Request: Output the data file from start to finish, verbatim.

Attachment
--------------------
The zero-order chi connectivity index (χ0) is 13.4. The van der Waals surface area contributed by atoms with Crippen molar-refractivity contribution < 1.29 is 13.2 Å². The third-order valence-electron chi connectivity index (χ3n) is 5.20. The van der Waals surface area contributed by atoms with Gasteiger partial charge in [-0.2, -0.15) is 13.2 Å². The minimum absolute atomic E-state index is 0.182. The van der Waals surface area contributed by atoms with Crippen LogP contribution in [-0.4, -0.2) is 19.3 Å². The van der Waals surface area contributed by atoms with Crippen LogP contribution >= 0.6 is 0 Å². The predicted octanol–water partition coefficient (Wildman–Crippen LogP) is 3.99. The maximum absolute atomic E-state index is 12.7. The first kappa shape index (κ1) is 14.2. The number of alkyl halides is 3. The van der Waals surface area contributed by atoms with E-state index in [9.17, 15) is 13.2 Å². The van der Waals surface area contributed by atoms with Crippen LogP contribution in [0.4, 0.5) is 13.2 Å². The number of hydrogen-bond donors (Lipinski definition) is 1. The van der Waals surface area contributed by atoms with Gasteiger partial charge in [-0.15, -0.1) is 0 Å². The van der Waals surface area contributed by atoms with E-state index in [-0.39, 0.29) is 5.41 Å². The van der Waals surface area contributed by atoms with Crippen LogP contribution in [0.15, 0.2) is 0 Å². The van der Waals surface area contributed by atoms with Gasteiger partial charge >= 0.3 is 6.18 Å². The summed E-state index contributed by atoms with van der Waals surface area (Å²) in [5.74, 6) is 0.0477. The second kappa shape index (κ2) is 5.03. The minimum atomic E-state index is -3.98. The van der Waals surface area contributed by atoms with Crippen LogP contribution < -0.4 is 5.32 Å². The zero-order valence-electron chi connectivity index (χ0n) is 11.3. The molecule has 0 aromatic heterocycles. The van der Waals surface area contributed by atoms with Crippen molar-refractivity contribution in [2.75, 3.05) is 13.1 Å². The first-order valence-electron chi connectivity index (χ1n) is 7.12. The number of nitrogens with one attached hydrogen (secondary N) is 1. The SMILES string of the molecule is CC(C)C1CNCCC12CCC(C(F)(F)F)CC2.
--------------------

The zero-order chi connectivity index (χ0) is 13.4. The van der Waals surface area contributed by atoms with Crippen molar-refractivity contribution < 1.29 is 13.2 Å². The third-order valence-electron chi connectivity index (χ3n) is 5.20. The van der Waals surface area contributed by atoms with Gasteiger partial charge in [-0.2, -0.15) is 13.2 Å². The minimum absolute atomic E-state index is 0.182. The van der Waals surface area contributed by atoms with Crippen LogP contribution in [-0.4, -0.2) is 19.3 Å². The van der Waals surface area contributed by atoms with Crippen LogP contribution >= 0.6 is 0 Å². The predicted octanol–water partition coefficient (Wildman–Crippen LogP) is 3.99. The maximum absolute atomic E-state index is 12.7. The first kappa shape index (κ1) is 14.2. The number of alkyl halides is 3. The van der Waals surface area contributed by atoms with E-state index in [9.17, 15) is 13.2 Å². The van der Waals surface area contributed by atoms with Crippen LogP contribution in [0.4, 0.5) is 13.2 Å². The number of hydrogen-bond donors (Lipinski definition) is 1. The van der Waals surface area contributed by atoms with Gasteiger partial charge in [-0.15, -0.1) is 0 Å². The van der Waals surface area contributed by atoms with E-state index in [-0.39, 0.29) is 5.41 Å². The van der Waals surface area contributed by atoms with Crippen LogP contribution in [0.15, 0.2) is 0 Å². The van der Waals surface area contributed by atoms with Gasteiger partial charge >= 0.3 is 6.18 Å². The summed E-state index contributed by atoms with van der Waals surface area (Å²) in [5.74, 6) is 0.0477. The second kappa shape index (κ2) is 5.03. The minimum atomic E-state index is -3.98. The van der Waals surface area contributed by atoms with Crippen LogP contribution < -0.4 is 5.32 Å². The zero-order valence-electron chi connectivity index (χ0n) is 11.3. The molecule has 0 aromatic heterocycles. The van der Waals surface area contributed by atoms with Crippen molar-refractivity contribution in [2.75, 3.05) is 13.1 Å². The first-order valence-electron chi connectivity index (χ1n) is 7.12. The number of nitrogens with one attached hydrogen (secondary N) is 1. The SMILES string of the molecule is CC(C)C1CNCCC12CCC(C(F)(F)F)CC2.